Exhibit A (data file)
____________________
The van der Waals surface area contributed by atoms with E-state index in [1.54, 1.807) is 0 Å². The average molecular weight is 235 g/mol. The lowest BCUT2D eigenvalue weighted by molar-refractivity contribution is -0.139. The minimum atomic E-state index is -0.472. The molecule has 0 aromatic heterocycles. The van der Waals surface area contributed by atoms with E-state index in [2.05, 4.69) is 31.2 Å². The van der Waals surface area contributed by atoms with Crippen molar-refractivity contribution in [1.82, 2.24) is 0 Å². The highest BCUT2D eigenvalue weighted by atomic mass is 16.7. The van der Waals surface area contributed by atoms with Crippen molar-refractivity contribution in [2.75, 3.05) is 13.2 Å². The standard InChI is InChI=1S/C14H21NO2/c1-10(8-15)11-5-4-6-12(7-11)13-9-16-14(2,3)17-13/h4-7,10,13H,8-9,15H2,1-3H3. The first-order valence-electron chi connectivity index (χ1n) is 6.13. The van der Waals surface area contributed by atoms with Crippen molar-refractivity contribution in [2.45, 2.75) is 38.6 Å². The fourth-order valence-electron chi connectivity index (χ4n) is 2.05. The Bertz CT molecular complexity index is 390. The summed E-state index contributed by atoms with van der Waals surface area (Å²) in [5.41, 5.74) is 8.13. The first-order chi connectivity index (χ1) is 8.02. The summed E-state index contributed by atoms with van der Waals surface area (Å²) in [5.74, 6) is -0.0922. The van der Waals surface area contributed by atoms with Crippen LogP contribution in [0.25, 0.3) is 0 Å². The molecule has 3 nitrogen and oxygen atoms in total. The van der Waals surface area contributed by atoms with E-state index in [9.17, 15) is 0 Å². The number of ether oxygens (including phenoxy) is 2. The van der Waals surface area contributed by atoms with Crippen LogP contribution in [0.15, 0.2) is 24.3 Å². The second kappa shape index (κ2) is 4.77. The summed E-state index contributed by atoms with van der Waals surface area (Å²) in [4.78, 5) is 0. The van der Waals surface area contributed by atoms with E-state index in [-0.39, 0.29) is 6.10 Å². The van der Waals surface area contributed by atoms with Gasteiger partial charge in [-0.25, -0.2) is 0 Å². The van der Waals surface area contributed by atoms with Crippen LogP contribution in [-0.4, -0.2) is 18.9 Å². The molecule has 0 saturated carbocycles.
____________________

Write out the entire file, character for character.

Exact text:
The van der Waals surface area contributed by atoms with E-state index in [1.54, 1.807) is 0 Å². The average molecular weight is 235 g/mol. The lowest BCUT2D eigenvalue weighted by molar-refractivity contribution is -0.139. The minimum atomic E-state index is -0.472. The molecule has 0 aromatic heterocycles. The van der Waals surface area contributed by atoms with E-state index in [2.05, 4.69) is 31.2 Å². The van der Waals surface area contributed by atoms with Crippen molar-refractivity contribution in [1.82, 2.24) is 0 Å². The highest BCUT2D eigenvalue weighted by atomic mass is 16.7. The van der Waals surface area contributed by atoms with Crippen molar-refractivity contribution in [2.75, 3.05) is 13.2 Å². The standard InChI is InChI=1S/C14H21NO2/c1-10(8-15)11-5-4-6-12(7-11)13-9-16-14(2,3)17-13/h4-7,10,13H,8-9,15H2,1-3H3. The first-order valence-electron chi connectivity index (χ1n) is 6.13. The van der Waals surface area contributed by atoms with Crippen molar-refractivity contribution in [2.45, 2.75) is 38.6 Å². The fourth-order valence-electron chi connectivity index (χ4n) is 2.05. The Bertz CT molecular complexity index is 390. The summed E-state index contributed by atoms with van der Waals surface area (Å²) in [5.41, 5.74) is 8.13. The first-order chi connectivity index (χ1) is 8.02. The summed E-state index contributed by atoms with van der Waals surface area (Å²) in [5.74, 6) is -0.0922. The van der Waals surface area contributed by atoms with Crippen LogP contribution in [0.25, 0.3) is 0 Å². The molecule has 3 nitrogen and oxygen atoms in total. The van der Waals surface area contributed by atoms with E-state index in [9.17, 15) is 0 Å². The number of ether oxygens (including phenoxy) is 2. The van der Waals surface area contributed by atoms with Crippen LogP contribution in [0.15, 0.2) is 24.3 Å². The second kappa shape index (κ2) is 4.77. The summed E-state index contributed by atoms with van der Waals surface area (Å²) in [4.78, 5) is 0. The van der Waals surface area contributed by atoms with E-state index in [-0.39, 0.29) is 6.10 Å². The van der Waals surface area contributed by atoms with Gasteiger partial charge in [-0.25, -0.2) is 0 Å². The van der Waals surface area contributed by atoms with Crippen LogP contribution in [-0.4, -0.2) is 18.9 Å². The molecule has 0 saturated carbocycles.